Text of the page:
The Republic of Somaliland is treated by most of the world as an independent state, and it has functioned as one since 1991, when Somalia—of which it formed the northern third or so, on the Gulf of Aden—collapsed in civil war. No state has ever formally granted it diplomatic recognition. But Somaliland may have come a step closer to legitimacy this week as the city of Sheffield, in South Yorkshire in northern England, recognized its sovereignty.
The City Council decided on April 2nd, in an 83-to-2 vote (with one abstention), to recognize Somaliland’s independence. The resolution called upon “the British government to recognise Somaliland as an independent state and to encourage other governments around the world to do the same.”
Sheffield’s population of a half-million is about 2% sub-Saharan African, including possibly as many as 12,000 ethnic Somalis (many of them Somalilanders). There has been a Somali community in Sheffield since the 1930s. Somalilanders in the United Kingdom include prominent figures such as the Olympic track-and-field gold-medallist Mo Farah (profiled two years ago in this blog).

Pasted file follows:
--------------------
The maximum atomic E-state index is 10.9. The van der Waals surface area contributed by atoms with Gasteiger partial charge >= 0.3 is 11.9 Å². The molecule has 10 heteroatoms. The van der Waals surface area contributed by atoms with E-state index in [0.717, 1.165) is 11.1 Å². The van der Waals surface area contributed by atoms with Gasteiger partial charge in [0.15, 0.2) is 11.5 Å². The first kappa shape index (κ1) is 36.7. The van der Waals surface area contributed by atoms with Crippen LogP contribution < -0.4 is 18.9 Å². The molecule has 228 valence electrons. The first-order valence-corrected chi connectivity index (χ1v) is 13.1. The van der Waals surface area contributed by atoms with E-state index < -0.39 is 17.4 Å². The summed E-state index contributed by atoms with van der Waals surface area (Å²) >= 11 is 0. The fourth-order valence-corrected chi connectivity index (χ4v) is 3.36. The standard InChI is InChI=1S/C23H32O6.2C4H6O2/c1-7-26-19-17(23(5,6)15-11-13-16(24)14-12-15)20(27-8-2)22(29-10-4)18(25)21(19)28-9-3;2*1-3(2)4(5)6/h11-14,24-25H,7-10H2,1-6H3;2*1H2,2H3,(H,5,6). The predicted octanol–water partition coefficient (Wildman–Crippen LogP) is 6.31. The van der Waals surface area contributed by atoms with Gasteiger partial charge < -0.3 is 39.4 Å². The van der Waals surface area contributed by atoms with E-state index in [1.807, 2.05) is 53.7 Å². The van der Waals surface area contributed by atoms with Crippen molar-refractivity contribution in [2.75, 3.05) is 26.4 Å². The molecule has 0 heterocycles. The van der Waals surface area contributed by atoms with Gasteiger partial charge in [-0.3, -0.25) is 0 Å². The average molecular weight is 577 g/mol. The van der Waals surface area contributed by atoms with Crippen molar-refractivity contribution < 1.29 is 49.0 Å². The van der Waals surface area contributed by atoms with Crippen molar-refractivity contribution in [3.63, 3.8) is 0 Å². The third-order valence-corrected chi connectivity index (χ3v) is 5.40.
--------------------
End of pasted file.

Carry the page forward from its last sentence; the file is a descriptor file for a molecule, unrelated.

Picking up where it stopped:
|Mo Farah, the world’s most famous Somalilander|
|Somaliland’s foreign minister, Mohamed Bihi Yonis, in Sheffield|
But after Russia annexed Ukraine’s republic of Crimea earlier this month, Armenia became one of only 11 United Nations member-states—alongside brutal regimes like those of Syria, North Korea, Sudan, and Zimbabwe—to side with Russia against a U.N. resolution condemning the annexation. This has cast Armenian-Americans in a negative—even unpatriotic light—and is an embarrassment to jurisdictions such as the U.S. states of Massachusetts (as reported at the time in this blog) and Rhode Island (ditto), New South Wales in Australia (see article), and most recently the City of Los Angeles, who have supported the N.K.R., a puppet regime not much unlike the Russian one in Crimea that ushered in the annexation. In fact, many believe the N.K.R. may be the next territory to be formally annexed, either by Armenia or by an expansive Russia. The post-Crimea world order is also making it difficult for aspirant states like Somaliland to secure recognition, since they inevitably use many of the arguments used so disingenuously by the Russian government in regard to Crimea.
|Somaliland has everything except a seat at the U.N.|
|Monty Python’s Michael Palin, who was born in Sheffield, is an activist on behalf|
of Somali asylum-seekers in the U.K. He is shown here with his fellow activist, Musa Ibrahim.